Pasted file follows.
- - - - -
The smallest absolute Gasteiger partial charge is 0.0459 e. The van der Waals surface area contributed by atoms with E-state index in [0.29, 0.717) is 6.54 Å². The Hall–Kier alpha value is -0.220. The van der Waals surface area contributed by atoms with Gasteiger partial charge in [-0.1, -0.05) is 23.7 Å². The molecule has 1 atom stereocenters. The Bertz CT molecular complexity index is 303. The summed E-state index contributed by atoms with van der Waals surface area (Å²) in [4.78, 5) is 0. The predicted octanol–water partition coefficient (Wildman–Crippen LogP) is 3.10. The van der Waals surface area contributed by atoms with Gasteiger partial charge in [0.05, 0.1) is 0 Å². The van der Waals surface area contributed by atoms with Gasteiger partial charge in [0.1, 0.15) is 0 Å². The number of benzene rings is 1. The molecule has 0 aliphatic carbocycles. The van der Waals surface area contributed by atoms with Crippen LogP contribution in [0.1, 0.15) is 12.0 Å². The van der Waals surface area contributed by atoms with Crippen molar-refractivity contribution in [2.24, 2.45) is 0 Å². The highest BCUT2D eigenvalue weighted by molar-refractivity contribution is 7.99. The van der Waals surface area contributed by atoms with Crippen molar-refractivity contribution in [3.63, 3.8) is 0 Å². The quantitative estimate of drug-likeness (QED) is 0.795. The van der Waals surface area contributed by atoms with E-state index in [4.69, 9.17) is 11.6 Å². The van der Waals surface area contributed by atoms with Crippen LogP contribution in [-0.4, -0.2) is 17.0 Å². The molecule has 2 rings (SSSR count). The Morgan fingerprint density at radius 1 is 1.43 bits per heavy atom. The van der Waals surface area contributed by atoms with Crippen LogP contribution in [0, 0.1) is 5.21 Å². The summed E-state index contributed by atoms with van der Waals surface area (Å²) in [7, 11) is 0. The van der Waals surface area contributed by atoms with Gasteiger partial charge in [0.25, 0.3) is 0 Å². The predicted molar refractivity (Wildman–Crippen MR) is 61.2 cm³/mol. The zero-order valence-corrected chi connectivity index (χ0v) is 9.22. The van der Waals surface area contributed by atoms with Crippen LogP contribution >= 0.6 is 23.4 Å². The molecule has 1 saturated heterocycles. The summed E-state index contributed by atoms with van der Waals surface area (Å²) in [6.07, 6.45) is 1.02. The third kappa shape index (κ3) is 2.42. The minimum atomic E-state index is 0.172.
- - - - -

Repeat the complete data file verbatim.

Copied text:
The smallest absolute Gasteiger partial charge is 0.0459 e. The van der Waals surface area contributed by atoms with E-state index in [0.29, 0.717) is 6.54 Å². The Hall–Kier alpha value is -0.220. The van der Waals surface area contributed by atoms with Gasteiger partial charge in [-0.1, -0.05) is 23.7 Å². The molecule has 1 atom stereocenters. The Bertz CT molecular complexity index is 303. The summed E-state index contributed by atoms with van der Waals surface area (Å²) in [4.78, 5) is 0. The predicted octanol–water partition coefficient (Wildman–Crippen LogP) is 3.10. The van der Waals surface area contributed by atoms with Gasteiger partial charge in [0.05, 0.1) is 0 Å². The van der Waals surface area contributed by atoms with Gasteiger partial charge in [0.1, 0.15) is 0 Å². The number of benzene rings is 1. The molecule has 0 aliphatic carbocycles. The van der Waals surface area contributed by atoms with Crippen LogP contribution in [0.1, 0.15) is 12.0 Å². The van der Waals surface area contributed by atoms with Crippen molar-refractivity contribution in [2.24, 2.45) is 0 Å². The highest BCUT2D eigenvalue weighted by molar-refractivity contribution is 7.99. The van der Waals surface area contributed by atoms with Crippen molar-refractivity contribution in [3.63, 3.8) is 0 Å². The quantitative estimate of drug-likeness (QED) is 0.795. The van der Waals surface area contributed by atoms with E-state index in [4.69, 9.17) is 11.6 Å². The van der Waals surface area contributed by atoms with Crippen LogP contribution in [-0.4, -0.2) is 17.0 Å². The molecule has 2 rings (SSSR count). The Morgan fingerprint density at radius 1 is 1.43 bits per heavy atom. The van der Waals surface area contributed by atoms with Crippen LogP contribution in [0, 0.1) is 5.21 Å². The summed E-state index contributed by atoms with van der Waals surface area (Å²) in [7, 11) is 0. The van der Waals surface area contributed by atoms with Gasteiger partial charge in [0.25, 0.3) is 0 Å². The predicted molar refractivity (Wildman–Crippen MR) is 61.2 cm³/mol. The zero-order valence-corrected chi connectivity index (χ0v) is 9.22. The van der Waals surface area contributed by atoms with Crippen LogP contribution >= 0.6 is 23.4 Å². The molecule has 1 saturated heterocycles. The summed E-state index contributed by atoms with van der Waals surface area (Å²) in [6.07, 6.45) is 1.02. The third kappa shape index (κ3) is 2.42. The minimum atomic E-state index is 0.172.